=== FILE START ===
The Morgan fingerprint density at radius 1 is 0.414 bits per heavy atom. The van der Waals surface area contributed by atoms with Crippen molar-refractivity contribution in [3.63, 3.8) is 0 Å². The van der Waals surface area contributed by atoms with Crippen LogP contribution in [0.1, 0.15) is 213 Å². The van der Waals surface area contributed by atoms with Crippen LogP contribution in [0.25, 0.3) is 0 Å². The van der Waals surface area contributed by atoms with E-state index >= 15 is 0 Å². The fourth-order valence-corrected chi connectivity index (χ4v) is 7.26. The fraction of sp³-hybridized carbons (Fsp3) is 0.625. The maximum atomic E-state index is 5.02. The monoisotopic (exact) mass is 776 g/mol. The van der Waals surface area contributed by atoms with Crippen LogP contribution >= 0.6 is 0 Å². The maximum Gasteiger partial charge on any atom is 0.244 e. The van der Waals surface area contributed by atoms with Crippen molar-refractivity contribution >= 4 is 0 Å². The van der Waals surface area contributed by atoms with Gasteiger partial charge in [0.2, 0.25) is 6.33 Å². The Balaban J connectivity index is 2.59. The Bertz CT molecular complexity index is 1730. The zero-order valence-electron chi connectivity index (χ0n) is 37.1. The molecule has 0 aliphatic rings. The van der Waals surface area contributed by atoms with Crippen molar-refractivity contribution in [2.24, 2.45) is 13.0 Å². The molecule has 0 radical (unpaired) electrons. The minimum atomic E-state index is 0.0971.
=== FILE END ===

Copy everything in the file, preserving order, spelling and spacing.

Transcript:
The Morgan fingerprint density at radius 1 is 0.414 bits per heavy atom. The van der Waals surface area contributed by atoms with Crippen molar-refractivity contribution in [3.63, 3.8) is 0 Å². The van der Waals surface area contributed by atoms with Crippen LogP contribution in [0.1, 0.15) is 213 Å². The van der Waals surface area contributed by atoms with Crippen LogP contribution in [0.25, 0.3) is 0 Å². The van der Waals surface area contributed by atoms with E-state index >= 15 is 0 Å². The fourth-order valence-corrected chi connectivity index (χ4v) is 7.26. The fraction of sp³-hybridized carbons (Fsp3) is 0.625. The maximum atomic E-state index is 5.02. The monoisotopic (exact) mass is 776 g/mol. The van der Waals surface area contributed by atoms with Crippen LogP contribution >= 0.6 is 0 Å². The maximum Gasteiger partial charge on any atom is 0.244 e. The van der Waals surface area contributed by atoms with Crippen molar-refractivity contribution >= 4 is 0 Å². The van der Waals surface area contributed by atoms with Gasteiger partial charge in [0.2, 0.25) is 6.33 Å². The Balaban J connectivity index is 2.59. The Bertz CT molecular complexity index is 1730. The zero-order valence-electron chi connectivity index (χ0n) is 37.1. The molecule has 0 aliphatic rings. The van der Waals surface area contributed by atoms with Crippen molar-refractivity contribution in [2.24, 2.45) is 13.0 Å². The molecule has 0 radical (unpaired) electrons. The minimum atomic E-state index is 0.0971.